· Institute of Chartered Accountants in Scotland (ICAS)
    · Association of Chartered Certified Accountants (ACCA)
    · Institute of Chartered Accountants in England and Wales (ICAEW)

    WIS Accountancy is regulated by both CIMA and ACCA, and our staff members are either entirely or partially qualified.

    What tax experience do a bookkeeper and an accountant have?

    An accountant is a financial expert with substantial experience in financial accounting. A bookkeeper is an individual who is good with numbers and managing figures.

    This isn’t to suggest they don’t have valuable experience or knowledge, but they can’t perform the same tasks as an accountant and don’t require the same qualifications.

    Should I recruit a bookkeeper or an accountant?

    The business owner must understand their individual financial management needs when deciding between a bookkeeper and an accountant:

    • Do you require assistance with managing income, outgoings, financial records, and keeping track of all the money in your company? Then you’ll need the services of a bookkeeper.

    If you require more advanced financial assistance, such as assistance with tax, or need help in completing your annual accounts, you need an accountant.

    It will be cheaper hiring a bookkeeper than hiring an accountant due to the technical nature of advanced accounting roles. This means that if you merely require recordkeeping services, you won’t have to pay for a qualified accountant. However, it’s worth noting that hiring a bookkeeper when more advanced financial tasks and processes are required to be managed would result in inadequate business support.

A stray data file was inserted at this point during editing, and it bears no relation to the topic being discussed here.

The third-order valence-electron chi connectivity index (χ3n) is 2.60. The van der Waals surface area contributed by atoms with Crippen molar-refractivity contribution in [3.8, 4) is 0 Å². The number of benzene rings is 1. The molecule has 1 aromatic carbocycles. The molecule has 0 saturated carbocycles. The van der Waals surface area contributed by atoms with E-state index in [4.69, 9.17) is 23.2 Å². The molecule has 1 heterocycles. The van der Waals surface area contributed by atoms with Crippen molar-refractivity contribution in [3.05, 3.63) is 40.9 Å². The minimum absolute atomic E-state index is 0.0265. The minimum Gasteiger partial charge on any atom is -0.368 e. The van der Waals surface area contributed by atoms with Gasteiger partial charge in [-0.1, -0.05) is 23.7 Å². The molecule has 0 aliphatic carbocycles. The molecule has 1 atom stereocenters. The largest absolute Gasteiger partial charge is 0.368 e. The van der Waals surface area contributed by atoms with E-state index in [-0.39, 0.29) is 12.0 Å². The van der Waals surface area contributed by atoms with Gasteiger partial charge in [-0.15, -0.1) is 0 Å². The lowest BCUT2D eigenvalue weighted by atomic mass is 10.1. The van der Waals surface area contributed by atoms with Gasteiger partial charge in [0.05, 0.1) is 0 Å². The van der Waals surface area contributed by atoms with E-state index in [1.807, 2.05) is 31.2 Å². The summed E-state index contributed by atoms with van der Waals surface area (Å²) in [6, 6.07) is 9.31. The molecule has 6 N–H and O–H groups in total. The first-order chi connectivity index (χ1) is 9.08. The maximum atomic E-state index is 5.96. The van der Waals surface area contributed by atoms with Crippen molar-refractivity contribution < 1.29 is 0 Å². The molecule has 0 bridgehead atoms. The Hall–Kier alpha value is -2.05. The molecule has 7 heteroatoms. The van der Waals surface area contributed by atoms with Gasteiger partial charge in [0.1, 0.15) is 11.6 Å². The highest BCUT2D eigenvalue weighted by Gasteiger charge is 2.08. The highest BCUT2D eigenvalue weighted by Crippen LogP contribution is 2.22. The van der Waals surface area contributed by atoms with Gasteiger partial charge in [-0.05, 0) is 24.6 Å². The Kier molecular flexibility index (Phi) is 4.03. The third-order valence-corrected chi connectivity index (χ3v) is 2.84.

Do accounting firms also offer bookkeeping services?

    Yes, some accountancy firms provide all financial services under one roof. Having an accountancy firm cover all your accounting needs helps to ensure that you have just one point of contact, and it will also save you both time and money.

    To sum up

    Consider a bookkeeper to be a financial compiler and an accountant to be a financial interpreter and advisor. A bookkeeper could help you record financial information, whereas an accountant could analyse and assist you in understanding the impact of your financial decisions.

    The role of a bookkeeper is often overseen by an accountant but never the other way around. When choosing a bookkeeper or accountant, consider whether you’d engage an accounting firm that also provides bookkeeping services or you’d keep the two separate. Consider the skills and experience they provide, as well as the overall pricing of their services.

    Next steps
    If you are seeking an accountant or a bookkeeper, or would like to discuss how we can help you, please feel free to call us on 0203 0111 898, and we will be happy to help.

    FAQs

    Is bookkeeping part of accounting?

    Bookkeeping is the process of recording your company’s financial transactions into organised accounts on a daily basis. It is an essential part of your accounting process.

    Do you need a degree to be a bookkeeper?

    A degree isn’t required. Most bookkeeping qualifications are at the diploma or certificate level.

    Can a bookkeeper be called an accountant?

    The work of a bookkeeper is usually overseen by an accountant or the small business owner whose books they are keeping. So, a bookkeeper can’t call themselves an accountant.

    What does an accountant do that a bookkeeper doesn’t?

    Accountants are a level up from bookkeepers. They can conduct bookkeeping activities, but they are more likely to prepare detailed financial statements and prepare tax returns.

    Do bookkeepers do tax returns?

    A qualified bookkeeper will be able to prepare accounts and tax returns for sole traders, as well as basic Self Assessment returns.

    Not sure if you need a bookkeeper or an accountant now? Check out these blogs: